Smith v. Union County Jail et al, No. 3:2017cv00346 - Document 4 (E.D. Tenn. 2017)

Court Description: MEMORANDUM OPINION granting Plaintiff's request to proceed in forma pauperis. However, Plaintiff's motion to appoint counsel [Doc. 3] will be DENIED and her complaint [Doc. 1] will be DISMISSED sua sponte. Because Plaintif f is currently confined at the Tennessee Prison for Women, she is herewith ASSESSED the civil filing fee of $350.00. The Clerk is DIRECTED to send a copy of this Memorandum to the Tennessee Prison for Women to ensure that the custodian of Plaint iff's trust account complies with that portion of the Prison Litigation Reform Act relating to payment of the filing fee. The Clerk is DIRECTED to forward a copy of this Memorandum to the Court's financial deputy. Finally, the Court CERTIFI ES that any appeal from this action would not be taken in good faith and would be totally frivolous. Signed by District Judge Pamela L Reeves on November 21, 2017. (copy mailed to Sabrina Smith 579962, TENNESSEE PRISON FOR WOMEN, 3881 STEWARTS LANE, NASHVILLE, TN 37218-3302 and Warden, Tennessee Prison for Women) (AYB)
Download PDF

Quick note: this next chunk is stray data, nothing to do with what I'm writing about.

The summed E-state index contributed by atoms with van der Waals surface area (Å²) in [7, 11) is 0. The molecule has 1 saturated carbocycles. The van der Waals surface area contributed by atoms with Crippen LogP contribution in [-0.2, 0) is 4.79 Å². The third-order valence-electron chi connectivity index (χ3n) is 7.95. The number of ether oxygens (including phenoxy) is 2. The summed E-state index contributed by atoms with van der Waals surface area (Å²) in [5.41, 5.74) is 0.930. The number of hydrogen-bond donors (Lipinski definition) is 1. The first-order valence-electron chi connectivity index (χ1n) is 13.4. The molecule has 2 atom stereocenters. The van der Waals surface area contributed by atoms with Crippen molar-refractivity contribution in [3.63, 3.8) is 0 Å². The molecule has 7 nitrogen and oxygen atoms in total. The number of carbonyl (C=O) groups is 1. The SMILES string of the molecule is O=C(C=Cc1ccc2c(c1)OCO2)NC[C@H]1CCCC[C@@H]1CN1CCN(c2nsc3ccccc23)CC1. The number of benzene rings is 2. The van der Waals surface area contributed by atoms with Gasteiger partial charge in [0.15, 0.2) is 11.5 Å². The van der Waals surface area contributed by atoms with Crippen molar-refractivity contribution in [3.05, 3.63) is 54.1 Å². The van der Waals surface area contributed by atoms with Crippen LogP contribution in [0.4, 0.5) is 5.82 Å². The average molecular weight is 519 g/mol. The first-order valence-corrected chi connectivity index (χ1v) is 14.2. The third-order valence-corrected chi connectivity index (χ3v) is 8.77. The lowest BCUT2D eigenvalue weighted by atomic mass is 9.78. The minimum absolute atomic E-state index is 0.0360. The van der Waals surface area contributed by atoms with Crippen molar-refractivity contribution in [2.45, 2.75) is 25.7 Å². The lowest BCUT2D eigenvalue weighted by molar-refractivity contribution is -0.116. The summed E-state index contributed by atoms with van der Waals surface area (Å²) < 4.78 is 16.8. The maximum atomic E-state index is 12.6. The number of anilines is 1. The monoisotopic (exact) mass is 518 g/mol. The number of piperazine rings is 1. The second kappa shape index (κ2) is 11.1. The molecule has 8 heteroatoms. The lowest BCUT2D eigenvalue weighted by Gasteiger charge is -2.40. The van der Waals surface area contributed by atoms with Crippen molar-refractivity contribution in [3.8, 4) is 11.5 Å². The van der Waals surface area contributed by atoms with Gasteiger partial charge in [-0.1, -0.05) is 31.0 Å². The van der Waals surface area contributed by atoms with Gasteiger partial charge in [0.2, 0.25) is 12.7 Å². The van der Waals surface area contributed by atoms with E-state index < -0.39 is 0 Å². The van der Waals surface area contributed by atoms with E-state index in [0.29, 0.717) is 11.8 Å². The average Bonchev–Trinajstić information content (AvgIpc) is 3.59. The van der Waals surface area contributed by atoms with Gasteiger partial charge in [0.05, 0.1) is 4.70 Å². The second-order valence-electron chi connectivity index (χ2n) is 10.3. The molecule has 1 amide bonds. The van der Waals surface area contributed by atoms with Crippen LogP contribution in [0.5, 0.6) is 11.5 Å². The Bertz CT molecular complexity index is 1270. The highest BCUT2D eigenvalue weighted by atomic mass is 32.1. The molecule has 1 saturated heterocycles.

Smith v. Union County Jail et al Doc. 4 UNITED STATES DISTRICT COURT EASTERN DISTRICT OF TENNESSEE AT KNOXVILLE SABRINA SMITH, Plaintiff, v. UNION COUNTY JAIL and MICHELLE BERNADETTE1, Defendants. ) ) ) ) ) ) ) ) ) ) No. 3:17-cv-00346 REEVES/GUYTON MEMORANDUM OPINION Before the Court is Plaintiff’s pro se complaint for violation of civil rights pursuant to 42 U.S.C. § 1983 [Doc. 1], motion for leave to proceed in forma pauperis [Doc. 2], and motion to appoint counsel [Doc. 3]. For the reasons discussed below, Plaintiff’s request to proceed in forma pauperis [Doc. 3] will be GRANTED. However, Plaintiff’s motion to appoint counsel [Doc. 3] will be DENIED and her complaint [Doc. 1] will be DISMISSED sua sponte. I. FILING FEE Under the Prison Litigation Reform Act (“PLRA”), any prisoner who files a complaint in a district court must tender the full filing fee or file (1) an application to proceed in forma pauperis without prepayment of fees and (2) a certified copy of their inmate trust account for the previous six-month period. 28 U.S.C. § 1915(a)(2). Plaintiff submitted a fully compliant application to proceed in forma pauperis on August 10, 2017 [Doc. 2], and it appears from the application that Plaintiff lacks sufficient financial resources to pay the $350.00 filing fee. Accordingly, Plaintiff’s 1 The Court has corrected the spelling of the Defendant’s name, which the Plaintiff misspelled as “Bernatette” on the first page of her complaint. Accordingly, the Clerk is DIRECTED to correct her name in the Court file. Dockets.Justia.com motion for leave to proceed in forma pauperis [Doc. 2] is GRANTED and, pursuant to 28 U.S.C. § 1915, the Clerk is DIRECTED to file this action without the prepayment of costs or fees or security therefor as of the date the Complaint was received. Because Plaintiff is currently confined at the Tennessee Prison for Women, she is herewith ASSESSED the civil filing fee of $350.00. Pursuant to 28 U.S.C. § 1915(b)(2), the custodian of Plaintiff's inmate trust account at the institution where she now resides is directed to submit to the Clerk, U.S. District Court, 800 Market Street, Suite 130, Knoxville, Tennessee 37902, twenty percent (20%) of the Plaintiff's preceding monthly income (or income credited to the Plaintiff's trust account for the preceding month), but only when such monthly income exceeds ten dollars ($10.00), until the full filing fee of three hundred fifty dollars ($350.00) as authorized under 28 U.S.C. § 1914(a) has been paid to the Clerk. 28 U.S.C. § 1915(b)(2). The Clerk is DIRECTED to send a copy of this Memorandum to the Tennessee Prison for Women to ensure that the custodian of Plaintiff's trust account complies with that portion of the Prison Litigation Reform Act relating to payment of the filing fee. The Clerk is DIRECTED to forward a copy of this Memorandum to the Court's financial deputy. II. BACKGROUND Plaintiff, currently in custody at the Tennessee Prison for Women, filed this complaint on August 10, 2017, against Defendants Michelle Bernadette and the Union County Jail [Doc. 1 p. 1]. Plaintiff brings this complaint after alleged constitutional violations from her previous confinement at the Union County Jail. Plaintiff alleges that on March 16, 2017, Defendant Bernadette and other correctional officers at the Union County Jail filmed inmates having a “lynching party,” where the inmates wrapped a fellow inmate up in a blanket, while wearing white sheets, and pretended to tie a noose around the blanket and hang the inmate [Id. at 5]. Then, 2 Plaintiff claims that on April 29, 2017, Defendant Bernadette showed her the video while singing a “racial song” [Id.]. Although Plaintiff wrote grievances and requested to be moved, a Union County Jail official, Heather Ragon, told Plaintiff that if she “said anything else about the drama that was going on[,] she would tell Jessie Ellis to take my behavior and program sentence credits” [Id.]. Plaintiff requests for the officers and administration at the Union County Jail “to be fully trained in the prevention and reporting of discrimination due to race,” restitution for her pain and suffering, and “[t]o be awarded all sentence reduction credits including two-for-one credits” for her time served [Id.]. III. ANALYSIS A. Screening Standard Under the PLRA, district courts must screen prisoner complaints and sua sponte dismiss those that are frivolous or malicious, fail to state a claim for relief or are against a defendant who is immune. See Benson v. O'Brian, 179 F.3d 1014, 1015–16 (6th Cir. 1999) (“Congress directed the federal courts to review or ‘screen’ certain complaints sua sponte and to dismiss those that failed to state a claim upon which relief could be granted [or] . . . sought monetary relief from a defendant immune from such relief.”). The dismissal standard articulated by the Supreme Court in Ashcroft v. Iqbal, 556 U.S. 662 (2009) and in Bell Atlantic Corp. v. Twombly, 550 U.S. 554 (2007) “governs dismissals for failure state a claim under [28 U.S.C. §§ 1915(e)(2)(B) and 1915A] because the relevant statutory language tracks the language in Rule 12(b)(6).” Hill v. Lappin, 630 F.3d 468, 470–71 (6th Cir. 2010). Thus, to survive an initial review under the PLRA, a complaint “must contain sufficient factual matter, accepted as true, to ‘state a claim to relief that is plausible on its face.’” Iqbal, 556 U.S. at 678 (quoting Twombly, 550 U.S. at 570). However, “a district court must (1) view the complaint in the light most favorable to the plaintiff and (2) take all well- 3 pleaded factual allegations as true.” Tackett v. M&G Polymers, 561 F.3d 478, 488 (6th Cir. 2009) (citing Gunasekera v. Irwin, 551 F.3d 461, 466 (6th Cir. 2009) (citations omitted)). To state a claim under 42 U.S.C. § 1983, a plaintiff must establish that they were deprived of a federal right by a person acting under color of state law. Black v. Barberton Citizens Hospital, 134 F.3d 1265, 1267 (6th Cir. 1998); O'Brien v. City of Grand Rapids, 23 F.3d 990, 995 (6th Cir. 1994); Russo v. City of Cincinnati, 953 F.2d 1036, 1042 (6th Cir. 1992); see also Braley v. City of Pontiac, 906 F.2d 220, 223 (6th Cir. 1990) ("Section 1983 does not itself create any constitutional rights; it creates a right of action for the vindication of constitutional guarantees found elsewhere."). In other words, Plaintiff must plead facts sufficient to show: (1) the deprivation of a right, privilege, or immunity secured to her by the United States Constitution or other federal law; and (2) that the individual responsible for such deprivation was acting under color of state law. Gregory v. Shelby Cty., 220 F.3d 433, 441 (6th Cir. 2000). B. Proper Defendants Plaintiff has named the Union County Jail as a Defendant. However, the Union County Jail is a building which serves as a place of confinement for those in custody, and it is not a suable entity pursuant to 42 U.S.C. § 1983. See Monell v. Dep’t of Soc. Servs., 436 U.S. 658, 689–90 n.53 (1978) (finding that only “bodies politic” are “persons” who can be sued under 42 U.S.C. § 1983); Marbry v. Corr. Med. Serv., No. 99-6706, 2000 WL 1720959, at *2 (6th Cir. Nov. 6, 2000) (holding that “the Shelby County Jail is not an entity subject to suit under §1983”) (citing Rhodes v. McDannel, 945 F.2d 117, 120 (6th Cir. 1991)); Cage v. Kent Cty. Corr. Facility, No. 96-1167, 1997 WL 225647, at *1 (6th Cir. May 1, 1997) (stating that “[t]he district court also properly found that the jail facility named as a defendant was not an entity subject to suit under § 1983”). 4 Moreover, even if the Court liberally construes Plaintiff’s complaint as attempting to assert claims against Union County, Plaintiff has set forth no facts from which the Court could plausibly infer that any custom or policy of the municipality caused any alleged violations of Plaintiff’s constitutional rights. To succeed on a § 1983 claim against a municipal entity, such as Union County, Plaintiff must establish that: (1) her harm was caused by a constitutional violation; and (2) the municipality itself was responsible for that violation, generally because of a policy, custom, pattern or practice of the municipal defendant that caused the Plaintiff's constitutional injury. Spears v. Ruth, 589 F.3d 249, 256 (6th Cir. 2009); see also Monell, 436 U.S. at 691 (“[A] municipality cannot be held liable solely because it employs a tortfeasor—or, in other words, a municipality cannot be held liable under § 1983 on a respondeat superior theory.”). Although Plaintiff alleges constitutional violations from her confinement in the Union County Jail, she has not alleged facts that indicate an established “policy” or “custom” of Union County that caused her constitutional injury. Spears, 589 F.3d at 256; see Monell, 436 U.S. 658, 708 (1978) (Powell, J., concurring) (explaining a municipality can only be held liable for harms that result from a constitutional violation when that underlying violation resulted from “implementation of [its] official policies or established customs”). Thus, as the Union County Jail is not an entity subject to suit under § 1983, Plaintiff fails to state a claim for relief under § 1983 against this Defendant. C. Racial Harassment Claims Plaintiff alleges that Defendant Bernadette allowed inmates at the Sevier County Jail to engage in racially insensitive behavior, and then used derogatory language while showing Plaintiff a video of the event. The Eighth Amendment protects prisoners against the imposition of “cruel and unusual punishments.” U.S. Const. amend. VIII. However, Plaintiff does not state an actionable claim against Defendant Bernadette based on her use of racial slurs. Ivey v. Wilson, 5 832 F.2d 950, 955 (6th Cir. 1987) (noting that allegations of verbal harassment and verbal abuse by prison officials toward an inmate do not constitute punishment within the meaning of the Eighth Amendment). Although such alleged treatment and language is “reprehensible and very unprofessional, under our current law, this isolated incident of the use of a racial epithet and accompanying antics are not constitutional violations.” See Harlan v. Holland, No. 1:13–CV– 263, 2013 WL 6668734, at *4 (E.D. Tenn. Dec. 18, 2013) (holding a correctional officer’s use of a racial slur while making derogatory language relating to slavery did not violate the Eighth or Fourteenth Amendments). As explained by the Sixth Circuit, “harassment and verbal abuse . . . do not constitute the type of infliction of pain that the Eighth Amendment prohibits.” Johnson v. Dellatifa, 357 F.3d 539, 546 (6th Cir. 2004). Although the alleged actions and comments of Defendant Bernadette may be condemned as racially disparaging and thus, deplorable, they are not unconstitutional, as “[t]he occasional use of racial slurs, although unprofessional and reprehensible, does not rise to the level of constitutional magnitude.” Jones Bey v. Johnson, 248 F. App’x 675, 678 (6th Cir. 2007) (citation and internal quotations omitted). Additionally, Plaintiff has not alleged a physical injury in connection with an Eighth Amendment violation and, absent such a contention, she cannot recover monetary damages for the pain and suffering she claims to have suffered. See 42 U.S.C. § 1997e(e) (requiring that a prisoner show prior physical injury to advance claim for mental or emotional damages). Furthermore, solely race-based derogatory comments do not violate the Fourteenth Amendment. King v. City of Eastpointe, 86 F. App’x 790, 814 (6th Cir. Dec. 4, 2003) (observing that “[t]he use of a racial epithet by itself is not an actionable violation of the Equal Protection Clause”) (Moore, J. concurring in part and dissenting in part). Plaintiff’s allegations 6 that Defendant Bernadette used derogatory racial language therefore fail to state a claim under § 1983. However, the “[u]se of insulting racial epithets accompanied by ‘harassment or a violation of established rights may amount to a separate equal protection claim.’” Harlan, 2013 WL 6668734, at *4 (quoting Williams v. Kaufman Cty., 352 F.3d 994, 1013 (5th Cir. 2003)); see, e.g., Taylor v. City of Falmouth, 187 F. App’x 596, 601 (6th Cir. 2006) (“[A]n officer's use of a racial epithet, without harassment or some other conduct that deprives the victim of established rights, does not amount to an equal protection violation.”). Plaintiff has also claimed that a Union County Jail official, Heather Ragon, threatened to take away sentence credits if Plaintiff continued to file grievances regarding Defendant Bernadette’s conduct. Prisoners retain their First Amendment rights “not incompatible with their status as prisoners, ‘or with the legitimate penological objectives of the corrections system.’” Jones v. Caruso, 569 F.3d 258, 267 (6th Cir. 2009) (citing Pell v. Procunier, 417 U.S. 817, 832 (1974)). One of the rights retained by inmates is the First Amendment right to file grievances against prison officials without retaliation for supposed misconduct. Smith v. Campbell, 250 F.3d 1032, 1037 (6th Cir. 2001). “[A]n act taken in retaliation for the exercise of a constitutionally protected right is actionable under § 1983 even if the act, when taken for a different reason, would have been proper.” Bloch v. Ribar, 156 F.3d 673, 681–82 (6th Cir. 1998) (citation omitted). A prisoner states a retaliation claim if she pleads and proves that: (1) she engaged in protected conduct, (2) an adverse action was taken against her which would deter a person of ordinary firmness from continuing to engage in such conduct, and (3) the adverse action was motivated by the protected conduct. Thaddeus-X v. Blatter, 175 F.3d 378, 394 (6th Cir. 1999). 7 “Even the threat of an adverse action can satisfy [the adverse action] element if the threat is capable of deterring a person of ordinary firmness from engaging in the protected conduct.” Hill v. Lappin, 630 F.3d 468, 472 (6th Cir. 2010) (citing Pasley v. Conerly, 345 F. App’x 981, 985 (6th Cir. 2009)); see also Reynolds–Bey v. Harris–Spicer, 428 F. App’x 493, 503 (6th Cir. 2011) (stating that adverse actions include “threatening to impose disciplinary sanctions, issuing major misconduct reports that could result in loss of disciplinary credits, and threatening the use of physical force”). While Plaintiff was engaged in protected conduct by filing a grievance, Plaintiff has failed to state a claim of retaliation under the First Amendment. Plaintiff does not allege that the Defendants took or threatened any adverse action against her, whether it be the loss of sentence credits or some other harm, because she engaged in conduct that is protected by the First Amendment. A defendant’s personal involvement in the deprivation of constitutional rights is required to establish their liability under § 1983. Polk Cty v. Dodson, 454 U.S. 312, 325 (1981); Miller v. Calhoun Cty., 408 F.3d 803, 817 n.5 (6th Cir. 2005). Plaintiff does not allege that Defendant Bernadette threatened her over the filing of constitutionally protected grievances. See Cline v. Rogers, 87 F.3d 176, 184 (6th Cir. 1996) (instructing courts not to suppose a plaintiff would be able to show facts not alleged or that a defendant has violated the law in ways not alleged). Generous construction of pro se complaints is not limitless; indeed, a court need not assume or conjure up claims that a pro se litigant has not pleaded. Martin v. Overton, 391 F.3d 710, 714 (6th Cir. 2004). Thus, Plaintiff’s complaint fails to state a claim upon which relief may be granted under § 1983 against the respective Defendants. 8 Plaintiff’s requests for injunctive relief also fail to state a claim for relief under § 1983. A prisoner’s claims for declaratory or injunctive relief become moot once the prisoner is no longer located at the facility in question. See, e.g., Dellis v. Cor. Corp. of Am., 257 F.3d 508, 510 n.1 (6th Cir. 2001) (citing Kensu v. Haigh, 87 F.3d 172, 175 (6th Cir. 1996)); Miller v. Ghee, 22 F. App’x 388, 389 (6th Cir. 2001). Plaintiff’s complaint states that she is currently confined at the Tennessee Prison for Women, not the Union County Jail. As Plaintiff is no longer incarcerated at the Union County Jail, her claims for injunctive relief at that facility are now moot. D. Motion to Appoint Counsel On August 10, 2017, Plaintiff filed a motion to appoint counsel [Doc. 3]. The appointment of counsel in a civil proceeding is not a constitutional right, but rather a privilege justified only in exceptional circumstances. Lavado v. Keohane, 992 F.2d 601, 605–06 (6th Cir. 1993). The decision to appoint counsel in a civil case is a matter within the discretion of the Court. See Childs v. Pellegrin, 822 F.2d 1384 (6th Cir. 1987). In her complaint, Plaintiff asserts that the Defendants engaged in racially derogatory behavior [Doc. 1]. After careful consideration of Plaintiff’s motion, including the type and nature of the case, its complexity, and Plaintiff’s ability to prosecute her claim, this Court is of the opinion that counsel is not necessary at this time to ensure Plaintiff’s claims are fairly heard. Mira v. Marshall, 806 F.2d 636 (6th Cir. 1986). Accordingly, Plaintiff’s motion for appointment of counsel [Doc. 3] will be DENIED. IV. CONCLUSION Based on the above, Plaintiff’s application to proceed in forma pauperis [Doc. 2] will be GRANTED. Nonetheless, Plaintiff will be ASSESSED the filing fee of three hundred and fifty dollars ($350), and shall follow the procedures as outlined in this Memorandum and Order. 9 Although this Court is mindful that a pro se complaint is to be liberally construed, Haines v Kerner, 404 U.S. 519, 510–21 (1972), it is quite clear that Plaintiff has not alleged the deprivation of any constitutionally protected right, privilege, or immunity, and therefore, the Court finds her claims to be frivolous under 28 U.S.C. §§ 1915(e) and 1915A. Plaintiff’s request to proceed in forma pauperis [Doc. 2] will be GRANTED. Her complaint [Doc. 1] and request for counsel [Doc. 3] will be DENIED; the present action will be DISMISSED sua sponte for failure to state a viable claim under 42 U.S.C. § 1983. Finally, the Court CERTIFIES that any appeal from this action would not be taken in good faith and would be totally frivolous. See Rule 24 of the Federal Rules of Appellate Procedure. AN APPROPRIATE ORDER WILL ENTER. ___________________________________ _ _ _ _ _ _ ______________________________________ UNITED STATES DISTRICT A S S C UNITED STATES DISTRICT JUDGE 10